Marissa was turned in the seat so she could look out the back window. The night behind them was alive with headlights and a spotlight that was weaving back and forth searching for them. They heard steady bursts of automatic gunfire and knew bullets were whizzing passed them, but soon it became more sporadic as the men following seemed to be saving their ammunition until they were sure of their quarry.
“Carlos picked this place because it is not far from the border. If we can keep away from them long enough, we can cross into the States.
“An imaginary line won’t stop bullets. I doubt it will stop those guys either.”
“It is our best chance.”
“The border it is, then.”
Bouncing through the night, Larry felt as if the car’s springs were gone. He was just glad they hadn’t burst a tire.
“We’ve been lucky so far. But I don’t know how much more this car can take. Are we almost there?”
Marissa turned from her lookout to scan the road ahead. Just as she did, a crack appeared in the rear window, shattering it as a bullet plowed through. She felt a stir of heated air as it passed her ear. Larry ducked instinctively at the sound, and the car lurched to one side as he pulled the wheel away from the path of the bullet. The front window spidered around the hole, making it a web of fractured safety glass.
“Shit!” he cried.
“Just ahead,” Marissa pointed. “Turn left at the next road.”
The car raced ahead toward the intersection that was almost invisible in the darkness. Larry saw the road and stomped on the brake, causing the car to fishtail violently, but he turned it into a skid that almost missed the road. He straightened their path onto the dirt lane and pushed the car’s speed again until they felt as if they were airborne.
Suddenly, a light pierced the night from above. The sounds of their frantic race were lost in the chop chop of a helicopter’s rotor, which grew louder as it gained on them.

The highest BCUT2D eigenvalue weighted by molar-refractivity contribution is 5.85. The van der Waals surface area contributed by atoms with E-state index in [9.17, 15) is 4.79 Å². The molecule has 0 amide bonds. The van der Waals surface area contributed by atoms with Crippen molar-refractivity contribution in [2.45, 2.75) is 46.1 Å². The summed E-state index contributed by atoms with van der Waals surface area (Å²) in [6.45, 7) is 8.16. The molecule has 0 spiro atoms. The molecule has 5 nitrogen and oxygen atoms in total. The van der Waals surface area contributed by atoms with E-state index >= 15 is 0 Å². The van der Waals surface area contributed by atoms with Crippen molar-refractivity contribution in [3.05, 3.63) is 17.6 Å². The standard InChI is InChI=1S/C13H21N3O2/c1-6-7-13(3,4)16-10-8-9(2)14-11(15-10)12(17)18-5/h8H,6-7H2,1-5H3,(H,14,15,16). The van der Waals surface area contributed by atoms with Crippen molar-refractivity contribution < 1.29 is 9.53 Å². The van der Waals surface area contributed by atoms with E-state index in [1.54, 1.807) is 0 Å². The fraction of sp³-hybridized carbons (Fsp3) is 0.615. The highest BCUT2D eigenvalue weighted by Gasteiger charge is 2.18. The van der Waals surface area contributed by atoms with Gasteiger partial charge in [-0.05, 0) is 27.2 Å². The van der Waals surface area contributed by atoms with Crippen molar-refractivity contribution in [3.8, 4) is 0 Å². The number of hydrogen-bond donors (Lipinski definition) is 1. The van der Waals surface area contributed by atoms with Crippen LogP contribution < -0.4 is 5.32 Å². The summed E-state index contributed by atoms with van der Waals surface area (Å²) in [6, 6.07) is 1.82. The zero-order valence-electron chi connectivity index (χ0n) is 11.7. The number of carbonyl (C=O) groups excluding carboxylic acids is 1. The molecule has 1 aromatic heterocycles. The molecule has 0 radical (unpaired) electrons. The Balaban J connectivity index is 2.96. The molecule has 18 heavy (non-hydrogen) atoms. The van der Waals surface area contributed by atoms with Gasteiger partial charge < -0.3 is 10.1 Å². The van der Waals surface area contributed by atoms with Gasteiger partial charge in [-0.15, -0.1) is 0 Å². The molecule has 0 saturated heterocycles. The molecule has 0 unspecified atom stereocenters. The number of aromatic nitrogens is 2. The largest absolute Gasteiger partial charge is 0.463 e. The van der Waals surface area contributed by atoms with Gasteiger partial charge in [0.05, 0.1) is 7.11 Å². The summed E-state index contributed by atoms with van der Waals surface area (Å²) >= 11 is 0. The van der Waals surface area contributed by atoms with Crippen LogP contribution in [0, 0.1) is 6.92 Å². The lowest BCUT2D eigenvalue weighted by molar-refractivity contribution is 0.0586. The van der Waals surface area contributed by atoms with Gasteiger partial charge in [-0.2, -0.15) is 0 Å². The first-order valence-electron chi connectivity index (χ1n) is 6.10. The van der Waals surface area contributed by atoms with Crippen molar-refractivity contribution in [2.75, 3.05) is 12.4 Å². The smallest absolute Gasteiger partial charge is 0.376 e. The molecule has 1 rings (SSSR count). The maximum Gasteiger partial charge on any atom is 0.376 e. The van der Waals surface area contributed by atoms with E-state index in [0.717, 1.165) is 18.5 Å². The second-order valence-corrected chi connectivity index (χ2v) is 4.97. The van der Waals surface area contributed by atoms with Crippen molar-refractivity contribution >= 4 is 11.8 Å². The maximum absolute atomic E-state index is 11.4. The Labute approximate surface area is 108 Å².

“I forgot the helicopter,” Marissa groaned.
“Well, what now?” Larry said, fighting to keep the car on the dirt road.
“Just keep going. There are some arroyos ahead. Perhaps we can hide there.”
The light from the helicopter swept closer and closer as the sound grew almost deafening. The car chasing Larry and Marissa missed the turn at the intersection and skidded into the desert. After a moment it turned and sped back to the road and this time navigated the turn on two wheels and raced after the dark shadow that was Larry’s car.
“How far to the border?”
“It’s about ten miles from the rancho. We should be getting close, but getting across will not help us if we can’t lose them. There are patrols in this area, but they will follow us to hell if necessary.”
“I know,” Larry agreed, “I just feel better knowing it’s there.”
The light from the helicopter swept back and forth across the car. Gunfire popped all around them, kicking up little explosions of dust as the bullets dug into the desert floor. Several bullets strafed the trunk of the car, just missing the cab. Larry and Marissa ducked as if the shots were inside.
“Look!” Marissa said as she raised her head and pointed to a large black shadow ahead on the left of where they were heading. “Over there. The arroyo.”
Larry steered the car to the left off the road and into the desert. They bumped over cacti and rocks, swerving first left then right to miss the larger ones as they appeared.
“The car is getting very close.”
Just as Marissa spoke another bullet passed through the back window and out the front and she screamed.
“Are you hit?”
“Just a little more, assholes,” Larry snarled. “Just a little more.”
The car following them was barely twenty feet behind them and gaining with each passing second. Marissa could see three men in the car, the one hanging out the window of the front passenger seat was shooting almost constantly. Bullets kept pinging against metal. She couldn’t believe they hadn’t disabled Larry’s car. Why had they not aimed at the tires? She could only be thankful they had not.
As the other car plunged after them, Larry smiled wickedly and said a silent prayer that the driver was focusing on the car ahead of him rather than at the surroundings. Larry punched the accelerator, revving up their speed, and headed the car directly toward the dry creek bed. In only a moment they would plummet headfirst into the depths of the arroyo.